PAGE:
During the final moments of the 2020 legislative session, the Georgia General Assembly approved the Georgia COVID-19 Pandemic Business Safety Act. The bill, primarily written by Sen. Chuck Hufstetler (R-Rome), would protect businesses against liability for certain claims relating to COVID-19. The Georgia Senate passed the bill along party lines with a vote of 34-16, and the House passed the bill 104-56. Gov. Brian Kemp (R) is expected to sign.
The bill would provide protection for “healthcare facili[ties]” and “any entity” or “individual” who face liability as a result of the “[t]ransmission, infection, exposure, or potential exposure of COVID-19 to a claimant.” Under the legislation,
No healthcare facility, healthcare provider, entity, or individual, shall be held liable for damages in an action involving a COVID-19 liability claim against such healthcare facility, healthcare provider, entity, or individual unless the claimant proves that the actions of the healthcare facility, healthcare provider, entity, or individual, showed: gross negligence, willful and wanton misconduct, reckless infliction of harm, or intentional infliction of harm.
The pending law also provides a rebuttable presumption of assumption of the risk by the claimant when the individual or entity provides a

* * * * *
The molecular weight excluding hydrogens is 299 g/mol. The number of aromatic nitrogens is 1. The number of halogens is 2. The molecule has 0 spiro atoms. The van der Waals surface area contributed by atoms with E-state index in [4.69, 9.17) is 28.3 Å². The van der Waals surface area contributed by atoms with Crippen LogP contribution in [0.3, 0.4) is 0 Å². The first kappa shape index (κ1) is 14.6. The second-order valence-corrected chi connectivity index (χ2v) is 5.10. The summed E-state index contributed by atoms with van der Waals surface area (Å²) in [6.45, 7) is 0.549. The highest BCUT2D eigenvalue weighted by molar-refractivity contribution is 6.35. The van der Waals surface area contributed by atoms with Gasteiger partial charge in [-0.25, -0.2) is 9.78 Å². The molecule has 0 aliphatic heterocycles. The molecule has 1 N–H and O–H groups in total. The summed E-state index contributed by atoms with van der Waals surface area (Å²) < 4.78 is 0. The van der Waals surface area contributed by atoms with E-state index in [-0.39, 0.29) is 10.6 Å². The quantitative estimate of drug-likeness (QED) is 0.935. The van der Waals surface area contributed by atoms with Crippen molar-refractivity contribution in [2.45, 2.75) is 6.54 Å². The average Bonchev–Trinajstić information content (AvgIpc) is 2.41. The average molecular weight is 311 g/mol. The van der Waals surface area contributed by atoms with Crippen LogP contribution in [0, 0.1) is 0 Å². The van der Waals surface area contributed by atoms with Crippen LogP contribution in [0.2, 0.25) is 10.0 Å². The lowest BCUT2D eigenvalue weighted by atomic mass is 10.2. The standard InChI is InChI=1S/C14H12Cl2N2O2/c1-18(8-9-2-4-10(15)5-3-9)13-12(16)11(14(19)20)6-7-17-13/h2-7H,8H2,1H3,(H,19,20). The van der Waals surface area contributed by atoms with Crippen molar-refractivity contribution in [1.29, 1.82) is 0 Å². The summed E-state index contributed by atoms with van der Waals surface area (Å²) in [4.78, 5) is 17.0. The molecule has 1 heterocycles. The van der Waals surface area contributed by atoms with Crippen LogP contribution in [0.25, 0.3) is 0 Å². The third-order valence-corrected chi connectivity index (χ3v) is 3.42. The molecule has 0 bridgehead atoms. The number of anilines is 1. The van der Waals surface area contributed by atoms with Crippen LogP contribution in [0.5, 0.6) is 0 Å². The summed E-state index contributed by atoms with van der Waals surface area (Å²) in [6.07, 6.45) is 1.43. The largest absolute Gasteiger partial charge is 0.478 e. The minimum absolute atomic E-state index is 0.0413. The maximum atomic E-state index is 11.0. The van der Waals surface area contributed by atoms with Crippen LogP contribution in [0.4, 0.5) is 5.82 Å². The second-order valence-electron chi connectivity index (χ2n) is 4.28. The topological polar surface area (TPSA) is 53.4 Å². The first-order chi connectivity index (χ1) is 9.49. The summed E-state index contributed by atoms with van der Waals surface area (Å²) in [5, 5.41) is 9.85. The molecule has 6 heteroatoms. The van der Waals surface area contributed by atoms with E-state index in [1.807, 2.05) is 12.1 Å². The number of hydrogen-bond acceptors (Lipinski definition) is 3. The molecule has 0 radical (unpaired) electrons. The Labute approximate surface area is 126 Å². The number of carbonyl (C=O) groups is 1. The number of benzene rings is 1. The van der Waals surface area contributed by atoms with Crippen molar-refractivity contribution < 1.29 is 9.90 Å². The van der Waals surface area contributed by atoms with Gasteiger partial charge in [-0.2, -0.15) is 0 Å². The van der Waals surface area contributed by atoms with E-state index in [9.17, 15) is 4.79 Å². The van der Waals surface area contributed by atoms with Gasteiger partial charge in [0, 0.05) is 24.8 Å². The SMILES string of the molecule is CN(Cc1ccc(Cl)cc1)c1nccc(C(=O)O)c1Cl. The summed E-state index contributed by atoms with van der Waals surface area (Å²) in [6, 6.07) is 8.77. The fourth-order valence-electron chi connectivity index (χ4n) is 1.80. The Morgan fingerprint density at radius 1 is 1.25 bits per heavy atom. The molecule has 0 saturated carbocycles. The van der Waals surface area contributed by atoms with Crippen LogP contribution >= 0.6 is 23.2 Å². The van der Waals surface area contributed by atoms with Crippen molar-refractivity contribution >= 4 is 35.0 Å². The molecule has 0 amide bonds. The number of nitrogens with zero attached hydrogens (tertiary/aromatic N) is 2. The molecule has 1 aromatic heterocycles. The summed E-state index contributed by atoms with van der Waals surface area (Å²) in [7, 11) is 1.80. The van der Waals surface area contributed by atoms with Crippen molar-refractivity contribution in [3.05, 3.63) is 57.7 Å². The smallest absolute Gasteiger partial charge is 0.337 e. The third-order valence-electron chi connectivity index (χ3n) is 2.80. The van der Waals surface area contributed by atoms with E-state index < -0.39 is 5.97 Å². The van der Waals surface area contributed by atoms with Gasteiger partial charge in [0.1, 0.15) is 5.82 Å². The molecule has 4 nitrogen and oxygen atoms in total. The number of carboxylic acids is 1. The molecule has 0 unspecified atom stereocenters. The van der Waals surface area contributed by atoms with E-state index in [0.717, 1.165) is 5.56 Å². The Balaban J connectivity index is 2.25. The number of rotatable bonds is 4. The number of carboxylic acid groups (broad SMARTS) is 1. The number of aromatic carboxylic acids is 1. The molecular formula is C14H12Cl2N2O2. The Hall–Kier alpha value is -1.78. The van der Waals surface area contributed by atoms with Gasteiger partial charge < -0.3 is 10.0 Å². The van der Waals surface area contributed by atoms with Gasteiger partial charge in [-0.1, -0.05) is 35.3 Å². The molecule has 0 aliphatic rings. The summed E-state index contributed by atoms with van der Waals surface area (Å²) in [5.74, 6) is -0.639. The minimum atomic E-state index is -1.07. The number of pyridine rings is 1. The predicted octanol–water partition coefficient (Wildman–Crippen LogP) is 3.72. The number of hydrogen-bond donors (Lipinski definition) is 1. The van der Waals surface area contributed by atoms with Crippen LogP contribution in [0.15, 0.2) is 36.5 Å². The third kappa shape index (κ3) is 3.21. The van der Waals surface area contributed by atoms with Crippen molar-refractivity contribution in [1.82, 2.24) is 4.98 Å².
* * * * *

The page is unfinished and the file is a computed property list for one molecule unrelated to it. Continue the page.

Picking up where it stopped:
receipt or proof of purchase for entry . . . in at least ten-point Arial font . . . stating the following: “Any person entering the premises waives all civil liability against the premises owner and operator for any injuries caused by the inherent risk associated with contracting COVID-19 at public gatherings, except for gross negligence, willful and wanton misconduct, reckless infliction of harm, or intentional infliction of harm, by the individual or entity of the premises.”
The rebuttable presumption is also available if the individual or entity has posted the following disclaimer in a sign at a point of entry in at least one-inch Arial font:
“Under Georgia law, there is no liability for an injury or death of an individual entering these premises if such injury or death results from the inherent risks of contracting COVID-19. You are assuming this risk by entering these premises.”
The rebuttable presumption is also provided for health care facilities or health care providers as long as they take the same steps to warn individuals entering the premises.
The legislation would add Chapter 16 to Title 51 of the Official Code of Georgia Annotated and be codified at O.C.G.A. § 51-16-1 et seq. As already noted, Gov. Kemp is expected to sign the legislation into law. Moreover, if he does not veto the bill within 40 days after the end of the legislative session, which ended on June 26, the bill will become law on August 7. The law applies only to actions that accrue before July 14, 2021.